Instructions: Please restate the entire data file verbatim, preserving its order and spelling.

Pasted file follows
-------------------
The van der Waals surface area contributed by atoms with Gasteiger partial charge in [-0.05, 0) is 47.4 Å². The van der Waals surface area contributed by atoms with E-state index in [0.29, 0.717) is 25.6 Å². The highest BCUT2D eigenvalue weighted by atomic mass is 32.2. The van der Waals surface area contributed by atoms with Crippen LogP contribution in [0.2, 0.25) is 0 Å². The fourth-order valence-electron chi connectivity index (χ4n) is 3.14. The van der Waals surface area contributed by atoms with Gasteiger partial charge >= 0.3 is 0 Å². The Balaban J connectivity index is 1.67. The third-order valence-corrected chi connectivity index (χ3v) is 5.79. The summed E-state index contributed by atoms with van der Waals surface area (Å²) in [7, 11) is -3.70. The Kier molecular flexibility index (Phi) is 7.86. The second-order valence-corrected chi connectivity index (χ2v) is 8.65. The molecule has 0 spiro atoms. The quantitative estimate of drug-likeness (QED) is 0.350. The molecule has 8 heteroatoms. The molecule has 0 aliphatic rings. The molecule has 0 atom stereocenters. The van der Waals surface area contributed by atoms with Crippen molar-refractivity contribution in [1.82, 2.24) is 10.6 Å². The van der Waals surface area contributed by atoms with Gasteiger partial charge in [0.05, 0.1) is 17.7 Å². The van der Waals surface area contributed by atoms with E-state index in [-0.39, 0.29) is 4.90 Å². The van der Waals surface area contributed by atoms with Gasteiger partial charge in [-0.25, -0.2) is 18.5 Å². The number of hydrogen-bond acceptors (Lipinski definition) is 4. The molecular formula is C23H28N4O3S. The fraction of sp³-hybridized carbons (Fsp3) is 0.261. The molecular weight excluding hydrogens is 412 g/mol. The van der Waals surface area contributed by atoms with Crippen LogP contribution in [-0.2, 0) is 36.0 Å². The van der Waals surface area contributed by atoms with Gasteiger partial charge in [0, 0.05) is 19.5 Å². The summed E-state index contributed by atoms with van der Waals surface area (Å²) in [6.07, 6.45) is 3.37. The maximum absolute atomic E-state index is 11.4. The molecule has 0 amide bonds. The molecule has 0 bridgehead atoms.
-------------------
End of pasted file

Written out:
The van der Waals surface area contributed by atoms with Gasteiger partial charge in [-0.05, 0) is 47.4 Å². The van der Waals surface area contributed by atoms with E-state index in [0.29, 0.717) is 25.6 Å². The highest BCUT2D eigenvalue weighted by atomic mass is 32.2. The van der Waals surface area contributed by atoms with Crippen LogP contribution in [0.2, 0.25) is 0 Å². The fourth-order valence-electron chi connectivity index (χ4n) is 3.14. The van der Waals surface area contributed by atoms with Gasteiger partial charge >= 0.3 is 0 Å². The Balaban J connectivity index is 1.67. The third-order valence-corrected chi connectivity index (χ3v) is 5.79. The summed E-state index contributed by atoms with van der Waals surface area (Å²) in [7, 11) is -3.70. The Kier molecular flexibility index (Phi) is 7.86. The second-order valence-corrected chi connectivity index (χ2v) is 8.65. The molecule has 0 spiro atoms. The quantitative estimate of drug-likeness (QED) is 0.350. The molecule has 8 heteroatoms. The molecule has 0 aliphatic rings. The molecule has 0 atom stereocenters. The van der Waals surface area contributed by atoms with Crippen molar-refractivity contribution in [1.82, 2.24) is 10.6 Å². The van der Waals surface area contributed by atoms with Gasteiger partial charge in [0.05, 0.1) is 17.7 Å². The van der Waals surface area contributed by atoms with E-state index in [-0.39, 0.29) is 4.90 Å². The van der Waals surface area contributed by atoms with Gasteiger partial charge in [-0.25, -0.2) is 18.5 Å². The number of hydrogen-bond acceptors (Lipinski definition) is 4. The molecular formula is C23H28N4O3S. The fraction of sp³-hybridized carbons (Fsp3) is 0.261. The molecular weight excluding hydrogens is 412 g/mol. The van der Waals surface area contributed by atoms with Crippen LogP contribution in [-0.2, 0) is 36.0 Å². The van der Waals surface area contributed by atoms with Gasteiger partial charge in [0, 0.05) is 19.5 Å². The summed E-state index contributed by atoms with van der Waals surface area (Å²) in [6.07, 6.45) is 3.37. The maximum absolute atomic E-state index is 11.4. The molecule has 0 amide bonds. The molecule has 0 bridgehead atoms.